Tuesday, October 25, 2005

Students at Pope John XIII Regional High School in Sparta, New Jersey have been told to "dismantle" any personal web sites which contain profiles or identifying information. Those who don't will be suspended. The order affects students with accounts on popular sites such as MySpace and Xanga. While the students complain that an order which so broadly affects their personal, non-school related life is a violation of their constitutional free speech protections, experts argue the private nature of the school makes the action legal, if ill-advised.

Wednesday, October 19, 2005

In March, former Best Buy employee Greg Schaffter was sentenced to three years in prison for cyberstalking. As a computer technician for the store, he apparently accessed customers' personal information and harassed at least one woman with emails, threatening phone calls and explicit photos.

Now that woman, Nicole Christopoulos, is suing Best Buy, saying that they should have never hired Schaffter, particularly since he "has a lengthy criminal history, with arrests for deceptive practices and forgery, and several orders of protection were filed against him".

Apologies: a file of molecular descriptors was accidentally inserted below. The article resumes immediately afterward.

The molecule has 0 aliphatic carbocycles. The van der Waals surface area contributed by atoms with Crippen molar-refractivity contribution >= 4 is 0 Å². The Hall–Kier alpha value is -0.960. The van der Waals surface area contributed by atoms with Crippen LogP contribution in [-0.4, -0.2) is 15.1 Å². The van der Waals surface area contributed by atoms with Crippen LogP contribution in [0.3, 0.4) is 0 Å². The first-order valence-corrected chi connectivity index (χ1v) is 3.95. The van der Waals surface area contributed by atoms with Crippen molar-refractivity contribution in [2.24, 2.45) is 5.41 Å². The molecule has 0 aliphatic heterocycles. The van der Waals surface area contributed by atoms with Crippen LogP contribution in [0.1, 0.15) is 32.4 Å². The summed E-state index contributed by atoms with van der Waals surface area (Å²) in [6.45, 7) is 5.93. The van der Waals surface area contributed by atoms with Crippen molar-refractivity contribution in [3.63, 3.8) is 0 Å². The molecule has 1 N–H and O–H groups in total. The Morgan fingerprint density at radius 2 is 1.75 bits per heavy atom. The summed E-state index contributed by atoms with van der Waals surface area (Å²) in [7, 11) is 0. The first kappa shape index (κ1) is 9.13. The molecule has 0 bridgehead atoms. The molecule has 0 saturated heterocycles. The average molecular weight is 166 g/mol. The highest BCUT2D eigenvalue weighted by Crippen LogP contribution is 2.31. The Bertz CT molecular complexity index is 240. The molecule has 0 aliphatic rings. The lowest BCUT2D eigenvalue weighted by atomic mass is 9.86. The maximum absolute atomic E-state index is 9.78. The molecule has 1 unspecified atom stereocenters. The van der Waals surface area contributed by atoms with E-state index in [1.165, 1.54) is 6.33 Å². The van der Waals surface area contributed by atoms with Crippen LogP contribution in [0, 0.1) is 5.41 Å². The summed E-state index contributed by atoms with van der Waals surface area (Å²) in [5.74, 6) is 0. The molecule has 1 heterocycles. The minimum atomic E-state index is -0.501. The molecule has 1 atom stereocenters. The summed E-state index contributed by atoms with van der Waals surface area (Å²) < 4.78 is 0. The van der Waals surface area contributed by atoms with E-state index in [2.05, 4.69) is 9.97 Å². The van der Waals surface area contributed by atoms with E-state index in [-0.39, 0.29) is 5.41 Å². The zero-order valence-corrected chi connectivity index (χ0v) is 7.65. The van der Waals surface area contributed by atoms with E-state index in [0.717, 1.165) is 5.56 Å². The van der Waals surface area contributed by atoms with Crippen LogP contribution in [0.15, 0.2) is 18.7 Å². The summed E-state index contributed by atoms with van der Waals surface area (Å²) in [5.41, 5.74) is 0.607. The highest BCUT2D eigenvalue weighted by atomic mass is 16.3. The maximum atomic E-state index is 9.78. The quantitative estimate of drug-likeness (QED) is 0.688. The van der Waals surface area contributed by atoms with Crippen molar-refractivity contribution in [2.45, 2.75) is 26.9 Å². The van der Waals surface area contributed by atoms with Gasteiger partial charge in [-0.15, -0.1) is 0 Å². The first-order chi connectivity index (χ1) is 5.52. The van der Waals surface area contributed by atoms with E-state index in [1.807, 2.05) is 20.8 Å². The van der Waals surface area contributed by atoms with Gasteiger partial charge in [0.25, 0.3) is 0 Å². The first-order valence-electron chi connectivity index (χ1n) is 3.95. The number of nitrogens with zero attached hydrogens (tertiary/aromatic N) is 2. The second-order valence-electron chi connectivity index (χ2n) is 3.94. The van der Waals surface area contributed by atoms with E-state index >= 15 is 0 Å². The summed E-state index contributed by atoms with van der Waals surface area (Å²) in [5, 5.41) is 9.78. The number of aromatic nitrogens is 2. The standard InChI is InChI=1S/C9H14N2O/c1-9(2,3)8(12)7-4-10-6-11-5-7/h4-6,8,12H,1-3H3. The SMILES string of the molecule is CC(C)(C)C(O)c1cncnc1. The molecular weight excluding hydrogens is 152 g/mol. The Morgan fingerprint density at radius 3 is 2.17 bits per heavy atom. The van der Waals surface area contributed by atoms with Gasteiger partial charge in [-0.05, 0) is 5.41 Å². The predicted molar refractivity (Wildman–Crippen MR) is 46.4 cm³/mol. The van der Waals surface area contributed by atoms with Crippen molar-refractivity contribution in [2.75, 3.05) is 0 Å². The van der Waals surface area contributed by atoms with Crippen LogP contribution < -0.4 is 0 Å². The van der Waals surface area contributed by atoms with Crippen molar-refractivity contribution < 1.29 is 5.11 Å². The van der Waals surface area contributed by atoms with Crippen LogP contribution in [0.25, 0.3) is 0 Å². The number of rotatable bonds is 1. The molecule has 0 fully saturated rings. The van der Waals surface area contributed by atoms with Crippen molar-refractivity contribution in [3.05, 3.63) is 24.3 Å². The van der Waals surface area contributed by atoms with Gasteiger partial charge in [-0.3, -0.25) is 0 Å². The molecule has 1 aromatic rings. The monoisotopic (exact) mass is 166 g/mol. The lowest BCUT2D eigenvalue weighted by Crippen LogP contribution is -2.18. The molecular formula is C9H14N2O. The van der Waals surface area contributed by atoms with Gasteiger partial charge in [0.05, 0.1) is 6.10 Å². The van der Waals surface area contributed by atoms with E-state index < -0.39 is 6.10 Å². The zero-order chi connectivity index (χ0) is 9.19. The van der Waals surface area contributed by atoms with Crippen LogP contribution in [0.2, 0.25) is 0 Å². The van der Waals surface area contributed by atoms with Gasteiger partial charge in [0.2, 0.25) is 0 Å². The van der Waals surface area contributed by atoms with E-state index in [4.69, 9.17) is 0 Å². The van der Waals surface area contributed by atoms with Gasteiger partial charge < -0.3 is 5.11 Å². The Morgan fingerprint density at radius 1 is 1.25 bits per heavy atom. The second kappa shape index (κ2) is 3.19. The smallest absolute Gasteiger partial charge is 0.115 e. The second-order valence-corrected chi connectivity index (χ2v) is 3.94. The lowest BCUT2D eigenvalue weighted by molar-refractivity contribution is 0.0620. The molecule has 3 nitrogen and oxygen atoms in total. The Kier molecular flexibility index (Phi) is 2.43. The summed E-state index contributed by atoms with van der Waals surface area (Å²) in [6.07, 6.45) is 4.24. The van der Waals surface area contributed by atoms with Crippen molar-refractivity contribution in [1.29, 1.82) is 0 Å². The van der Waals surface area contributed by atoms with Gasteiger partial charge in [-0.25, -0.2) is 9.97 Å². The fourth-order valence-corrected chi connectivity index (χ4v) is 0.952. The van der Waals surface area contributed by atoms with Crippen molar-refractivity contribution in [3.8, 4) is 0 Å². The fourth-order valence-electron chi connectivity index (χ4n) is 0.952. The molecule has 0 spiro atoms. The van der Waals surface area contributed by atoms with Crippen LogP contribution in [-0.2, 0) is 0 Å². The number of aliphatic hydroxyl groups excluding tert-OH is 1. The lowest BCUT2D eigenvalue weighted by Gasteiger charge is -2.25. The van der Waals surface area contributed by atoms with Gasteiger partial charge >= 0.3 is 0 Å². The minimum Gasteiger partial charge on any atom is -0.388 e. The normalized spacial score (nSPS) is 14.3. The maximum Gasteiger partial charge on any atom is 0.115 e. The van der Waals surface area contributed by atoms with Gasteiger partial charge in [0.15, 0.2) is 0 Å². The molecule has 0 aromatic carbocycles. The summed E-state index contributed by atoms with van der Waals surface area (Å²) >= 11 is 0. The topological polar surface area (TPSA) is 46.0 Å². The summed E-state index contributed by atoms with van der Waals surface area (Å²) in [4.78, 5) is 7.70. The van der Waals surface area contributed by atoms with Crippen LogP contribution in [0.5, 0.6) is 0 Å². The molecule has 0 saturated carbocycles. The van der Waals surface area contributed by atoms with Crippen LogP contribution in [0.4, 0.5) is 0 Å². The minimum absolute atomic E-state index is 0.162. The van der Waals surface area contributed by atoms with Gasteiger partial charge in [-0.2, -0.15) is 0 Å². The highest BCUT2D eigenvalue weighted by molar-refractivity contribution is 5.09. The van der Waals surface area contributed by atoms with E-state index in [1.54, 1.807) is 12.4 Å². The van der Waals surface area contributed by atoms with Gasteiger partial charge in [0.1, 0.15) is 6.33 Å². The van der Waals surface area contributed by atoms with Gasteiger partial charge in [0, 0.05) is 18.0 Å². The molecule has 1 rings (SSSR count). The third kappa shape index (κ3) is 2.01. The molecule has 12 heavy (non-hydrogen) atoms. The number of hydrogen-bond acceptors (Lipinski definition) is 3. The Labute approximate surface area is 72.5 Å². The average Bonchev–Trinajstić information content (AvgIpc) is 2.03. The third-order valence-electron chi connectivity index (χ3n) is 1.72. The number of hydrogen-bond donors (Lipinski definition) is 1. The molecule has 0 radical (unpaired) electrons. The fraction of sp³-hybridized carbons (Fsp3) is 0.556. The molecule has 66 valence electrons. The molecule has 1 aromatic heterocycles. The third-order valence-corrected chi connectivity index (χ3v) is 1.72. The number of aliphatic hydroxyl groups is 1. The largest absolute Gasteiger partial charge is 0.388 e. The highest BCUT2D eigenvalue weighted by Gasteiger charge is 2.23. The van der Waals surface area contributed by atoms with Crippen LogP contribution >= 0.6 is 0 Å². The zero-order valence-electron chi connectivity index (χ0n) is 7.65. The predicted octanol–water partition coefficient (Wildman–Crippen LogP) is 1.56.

Monday, October 17, 2005

Groklaw has an article following up on the recent decision by the Delaware Supreme Court protecting the right to anonymous speech. Of particular note is how the court chose a higher standard of free speech protection than the Superior court judge. In this case the Supreme Court ruled that the plaintiff must establish a "prima facie" case for defamation before seeking the identities of the anonymous commenter.

A defamation plaintiff, particularly a public figure, obtains a very important form of relief by unmasking the identity of his anonymous critics. The revelation of identity of an anonymous speaker "may subject [that speaker] to ostracism for expressing unpopular ideas, invite retaliation from those who oppose her ideas or from those whom she criticizes, or simply give unwanted exposure to her mental processes." ... After obtaining the identity of an anonymous critic through the compulsory discovery process, a defamation plaintiff who either loses on the merits or fails to pursue a lawsuit is still free to engage in extra-judicial self-help remedies; more bluntly, the plaintiff can simply seek revenge or retribution.

Indeed, there is reason to believe that many defamation plaintiffs bring suit merely to unmask the identities of anonymous critics. As one commentator has noted, "[t]he sudden surge in John Doe suits stems from the fact that many defamation actions are not really about money." "The goals of this new breed of libel action are largely symbolic, the primary goal being to silence John Doe and others like him." This "sue first, ask questions later" approach, coupled with a standard only minimally protective of the anonymity of defendants, will discourage debate on important issues of public concern as more and more anonymous posters censor their online statements in response to the likelihood of being unmasked. . . .